Has Christmas come early?


This week, we discuss the following:

In December’s Federal Reserve meeting, the Fed stunned markets when they projected 3 interest rate cuts for next year. As a result, risk assets rallied and USD weakened. Vee explains his thoughts behind this shift in the Fed.


Today we’ll be discussing the Federal Reserve meeting that just happened. There have been very significant developments. From the FOMC meeting yesterday, we learned that the Fed has kept interest rates unchanged as expected, and most of the statement remained unchanged as well. However, the big surprise came after, in the Summary of Economic Projections, commonly known as The Dot Plot. The market was caught off guard as they pencilled in three interest rate cuts for next year, totaling 75 basis points. Previously, they were projecting only one cut in the September projections, so this was a significant shift, acknowledging the need for substantial cuts given the current outlook.

We are not in a recession yet; the economy is still growing strongly, and markets are robust. They are now projecting three interest rate cuts next year, bringing the policy rate to around 4.6% by the end of 2024, then to 3.6% by 2025, and finally to 2.9% in 2026. The long-run projection for interest rates is 2.5%. Of course, as it goes further out, the likelihood of this being accurate diminishes, but it’s important to note their acknowledgment of the need for rate cuts next year.

They also added a keyword into the statement. It reads, “In determining the extent of any additional policy firming that may be appropriate to return inflation to 2% over time.” Previously, they just said “extent of additional policy firming,” so the addition of “any ” suggests that more additional policy firming is likely appropriate, but it’s only a matter of how much more is required.

The Fed Chair also started off his press conference by stating that they stand ready to raise interest rates if required but also acknowledged for the first time the possibility of interest rate cuts. This is a critical point: when they first embarked on this hiking cycle, they were addressing the question of how fast they could move. They moved quickly at the beginning, hiking rates in 50-75 basis point increments. As they proceeded, they had to consider how much more was required, leading them to slow down this year, both in pace and increment size.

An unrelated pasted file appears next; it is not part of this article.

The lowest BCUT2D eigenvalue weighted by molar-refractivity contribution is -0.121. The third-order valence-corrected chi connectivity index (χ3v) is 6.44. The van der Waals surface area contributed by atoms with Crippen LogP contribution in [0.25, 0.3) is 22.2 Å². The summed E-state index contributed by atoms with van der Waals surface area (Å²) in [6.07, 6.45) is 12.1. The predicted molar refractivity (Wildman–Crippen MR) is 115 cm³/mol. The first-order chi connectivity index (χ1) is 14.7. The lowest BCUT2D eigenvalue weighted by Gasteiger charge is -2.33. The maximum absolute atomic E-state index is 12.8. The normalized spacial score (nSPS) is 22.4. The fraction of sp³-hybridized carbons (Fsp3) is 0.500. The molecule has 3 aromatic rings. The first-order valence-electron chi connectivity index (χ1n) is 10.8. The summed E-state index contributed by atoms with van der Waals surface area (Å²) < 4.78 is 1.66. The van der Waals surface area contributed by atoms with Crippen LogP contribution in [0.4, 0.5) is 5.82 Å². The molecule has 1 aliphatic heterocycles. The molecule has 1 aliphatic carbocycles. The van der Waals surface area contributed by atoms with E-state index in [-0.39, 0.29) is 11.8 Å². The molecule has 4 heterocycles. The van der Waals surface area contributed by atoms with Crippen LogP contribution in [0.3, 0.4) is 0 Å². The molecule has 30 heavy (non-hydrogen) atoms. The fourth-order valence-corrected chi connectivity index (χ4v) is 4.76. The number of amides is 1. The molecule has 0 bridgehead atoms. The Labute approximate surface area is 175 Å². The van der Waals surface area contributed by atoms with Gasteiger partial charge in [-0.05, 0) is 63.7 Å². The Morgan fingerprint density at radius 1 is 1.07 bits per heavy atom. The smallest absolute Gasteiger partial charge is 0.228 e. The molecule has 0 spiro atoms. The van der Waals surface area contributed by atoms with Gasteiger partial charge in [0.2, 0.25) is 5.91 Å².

The next discussions will likely revolve around how long they should maintain higher rates and when they should start cutting. For the first time in this policy meeting, they have openly discussed interest rate cuts, which is likely going to be a focal point in next year’s meetings. Most members now expect rate cuts going forward; it’s just a matter of how many. They also indicated that they are likely at the end of the interest rate hiking cycle.
An important point to note is the inflation forecast. They revised it quite aggressively. Previously, they expected it to be around 3.3% for this year, but now it’s projected to be around 2.8%. Next year’s projection is 2.4%, slightly lower than the previously expected 2.5%. The core PCE inflation, their preferred measure which strips out volatile components like energy and food prices, is expected to be 2.4% next year, down from the previous estimate of 2.6%. This is much closer to their 2% target.

Interestingly, at one point in his press conference, the Fed Chair noted that they would start cutting interest rates without seeing actual inflation at 2%, acknowledging that inflation tends to overshoot. They do not want to hold on too late, as that could lead to inflation dropping too low, potentially to 1% or even lower.

Regarding the question of when they would consider cuts more publicly, the Fed Chair was reluctant to give a specific number, emphasising their focus on the overall picture and their data-dependent approach. He also mentioned that risks are now much more balanced, and they are in a position to address both mandates: full employment and price stability. Inflation, although still elevated, has come down significantly.

The market reacted as expected, with the Dow Jones Index closing at all-time highs, surpassing even the pre-rate hiking cycle highs. The Nasdaq and S&P are also very close to their all-time highs. This trend is likely to continue, especially with moderating inflation.

The committee members were able to stretch their Dot Plot forecasts as late as after the PPI numbers were released yesterday, incorporating these into their forecasts. This shows that inflation is going lower and at a faster pace than expected.

Overall, it’s a very dovish Fed. They acknowledge that inflation is surprising them to the downside, and they believe that the moderation in economic growth and the jobs market is bringing all these risk factors into balance. They are now in a position to consider cuts as lower inflation will mean higher real interest rates, potentially slowing the economy further.

We believe this is the end of the hiking cycle. Risk assets will start to perform even better towards the end of the year and as we turn to the new year. As always, stay true to the process, and you will eventually be profitable. Thank you. Cheers.